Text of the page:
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Connie Mack

  • Series: Pioneer Portraits II: 1875-1899
  • City: Pittsburgh
  • Team: Pirates
  • League: National League
  • Hall: National Baseball Hall of Fame

Cornelius McGillicuddy, Sr. (1862-1956). An average catcher with strong leadership skills for 11 professional seasons (1886-1896), Mack then owned (1901-1954) and managed (1901-1950) the Philadelphia Athletics for half a century, establishing many managerial records and a unique place in the pantheon of baseball icons in the 20th century.

Check out how the h is missing from Pittsburgh on Mack’s uniform. This photo was taken at a time when America was removing the h from “burgh”s across the country. Pittsburgh was officially spelled Pittsburg between 1891 and 1911. The most significant hobby-related incidence of this alternative spelling of Pittsburgh occurs on the T206 Wagner.

  • 5x World Series Champion
  • Most Managerial Wins: 3,731
  • Most Managerial Losses: 3,948
  • Elected to Hall of Fame: 1937

Auction History

Levi Meyerle

Third Base
  • Series: Pioneer Portraits I: 1850-1874
  • City: Philadelphia
  • Team: Athletics (NABBP)
  • League: National Association (NAPBBP)

Levi Samuel Meyerle (1849-1921) came up at the inception of the national game, playing in the National Association of Base Ball Players beginning in 1867 in Philadelphia. He made quite a mark in 1871 with the Athletics, hitting an astounding, league-best .492. In ‘73 Levi joined the city’s White Stockings club then went to Chicago’s team of the same name, reconstituted after a two-year hiatus due to the Great Fire. At every stop, Meyerle was a superb hitter. Again in ‘74 he led the league in batting. Over his career in early professional ball, Levi averaged .356 in eight seasons. He was able to play all positions, even pitching a few times, but excelled at first with his 6’1” stature.

  • Meyerle was praised in his era not only for his skills with the bat but for “his quiet and gentlemanly deportment”
  • Levi’s .492 mark has never been exceeded in any major league

Auction History

Cal McVey

  • Series: Pioneer Portraits I: 1850-1874
  • City: Boston
  • Team: Red Stockings (NAPBBP)
  • League: National Association (NAPBBP)

Calvin Alexander McVey (1849-1926) was a key player in the earliest days of pro ball, first with Harry Wright’s seminal Cincinnati Red Stockings in 1869, then moving with Wright to Boston as one of Harry’s select threesome. The young McVey joined the fledgling pro team for a stagecoach trip to Omaha and then became the 1st ball club to use the new transcontinental railroad to SF as part of the Red Stocking’s national tour.

  • During his career, McVey played all nine positions and was an outstanding hitter: .346 BA lifetime
  • McVey’s move from Boston to Chicago in 1876 with Al Spalding, Ross Barnes & Deacon White (to form the White Stockings with Cap Anson, Paul Hines & Bob Addy) led to the creation of the NL

Auction History

Jack Manning

First Base
  • Series: Pioneer Portraits I: 1850-1874
  • City: Boston
  • Team: Red Stockings (NAPBBP)
  • League: National Association (NAPBBP)

John E. Manning (1853-1929) must have longed for his glory days on the mound in Boston while he played his last ML season in Baltimore in 1886. He achieved the dubious honor of being the best of the worst, leading or nearly leading the Orioles in most hitting categories during the most miserable offensive year of any team in baseball history. Manning had a fine career by that finale. He had helped the Red Caps to pennants in 1873, ’75 and ’78, hitting .266 in his rookie year and compiling a 35-7 record in the latter two championship years. Sadly, the versatile veteran went out on a sour note on the “Worst Hitting Team Ever.” The team’s BA was a lowly .204, plumbing depths of ineptitude that would never be exceeded by another franchise playing a full season.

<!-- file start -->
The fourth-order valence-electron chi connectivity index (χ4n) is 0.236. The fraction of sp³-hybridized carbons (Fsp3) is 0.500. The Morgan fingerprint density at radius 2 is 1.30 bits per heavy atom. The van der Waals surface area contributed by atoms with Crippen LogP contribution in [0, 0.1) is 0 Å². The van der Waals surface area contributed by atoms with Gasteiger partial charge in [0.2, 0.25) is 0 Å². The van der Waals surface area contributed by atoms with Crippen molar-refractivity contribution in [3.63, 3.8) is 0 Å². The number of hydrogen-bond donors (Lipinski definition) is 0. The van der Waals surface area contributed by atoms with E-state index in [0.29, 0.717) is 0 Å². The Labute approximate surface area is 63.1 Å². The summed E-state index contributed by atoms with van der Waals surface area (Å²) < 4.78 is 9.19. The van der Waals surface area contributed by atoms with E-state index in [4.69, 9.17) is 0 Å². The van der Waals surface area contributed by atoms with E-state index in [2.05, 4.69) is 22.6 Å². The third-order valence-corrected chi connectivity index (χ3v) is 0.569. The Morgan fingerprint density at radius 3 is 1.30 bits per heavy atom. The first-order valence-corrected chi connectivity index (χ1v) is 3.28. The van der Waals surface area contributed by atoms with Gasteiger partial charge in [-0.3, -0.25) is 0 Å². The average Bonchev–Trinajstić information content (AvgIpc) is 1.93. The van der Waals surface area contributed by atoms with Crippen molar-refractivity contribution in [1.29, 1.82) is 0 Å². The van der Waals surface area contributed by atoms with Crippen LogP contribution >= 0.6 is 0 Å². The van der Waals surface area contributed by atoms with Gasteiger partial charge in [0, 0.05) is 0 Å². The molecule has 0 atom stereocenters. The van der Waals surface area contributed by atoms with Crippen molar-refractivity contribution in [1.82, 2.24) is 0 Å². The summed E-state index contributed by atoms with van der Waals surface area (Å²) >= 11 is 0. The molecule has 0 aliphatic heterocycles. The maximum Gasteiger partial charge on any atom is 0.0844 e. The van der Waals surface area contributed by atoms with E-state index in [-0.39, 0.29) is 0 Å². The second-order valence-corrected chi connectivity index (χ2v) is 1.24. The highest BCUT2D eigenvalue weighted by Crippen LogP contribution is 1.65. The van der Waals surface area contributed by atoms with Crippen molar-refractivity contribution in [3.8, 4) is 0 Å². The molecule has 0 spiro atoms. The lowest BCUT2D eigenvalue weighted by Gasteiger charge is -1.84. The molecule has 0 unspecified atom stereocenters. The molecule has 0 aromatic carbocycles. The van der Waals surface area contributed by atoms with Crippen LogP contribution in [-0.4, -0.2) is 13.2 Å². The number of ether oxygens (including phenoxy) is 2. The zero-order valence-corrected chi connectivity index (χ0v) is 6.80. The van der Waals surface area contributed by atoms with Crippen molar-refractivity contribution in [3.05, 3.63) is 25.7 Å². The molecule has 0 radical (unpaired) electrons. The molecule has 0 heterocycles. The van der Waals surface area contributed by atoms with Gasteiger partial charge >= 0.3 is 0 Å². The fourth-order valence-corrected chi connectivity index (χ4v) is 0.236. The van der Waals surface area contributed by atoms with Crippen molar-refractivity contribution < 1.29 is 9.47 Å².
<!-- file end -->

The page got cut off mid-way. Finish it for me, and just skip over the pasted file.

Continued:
• The modern MLB record for low BA was set by the Chicago White Stockings in 1910 (.210)
  • On Oct 9, 1884 Manning became the 3rd player to hit 3 HRs in a game for the Quakers

Auction History

Fergy Malone

  • Series: Pioneer Portraits I: 1850-1874
  • City: Philadelphia
  • Team: Athletics (NABBP)
  • League: National Association (NAPBBP)

Fergus G. Malone (1844-1905) was a rare left-handed catcher, perhaps the first in major-league history (Bill Harbridge is another oft-cited contender for that title). Historians differ on what qualified then as a “major league,” but there is no doubt this Irishman was among the pioneers. He debuted with the Athletics in May, 1871 in the old National Association. A Civil War vet, Malone was a leader among his mates and was frequently tapped as “captain” or manager. He lasted in Philadelphia long enough for the new National League to form in 1876 while he was back with the Athletics. After a few seasons in the minors, Fergy got one last shot with the Union Association’s Philly Keystones in 1884 where a 19-year-old rookie named Jack Clements was starting out. Clements went on to be the most enduring and accomplished southpaw catcher in major league history.

  • Fergy finished his time in pro ball managing Pennsylvania teams through 1888
  • His batting average showed a downward arc probably related to the rigors of backstopping in the no-glove era: 1871 he hit .343, then .282, dropping steadily to .229 his last active season. Overall: .250

Auction History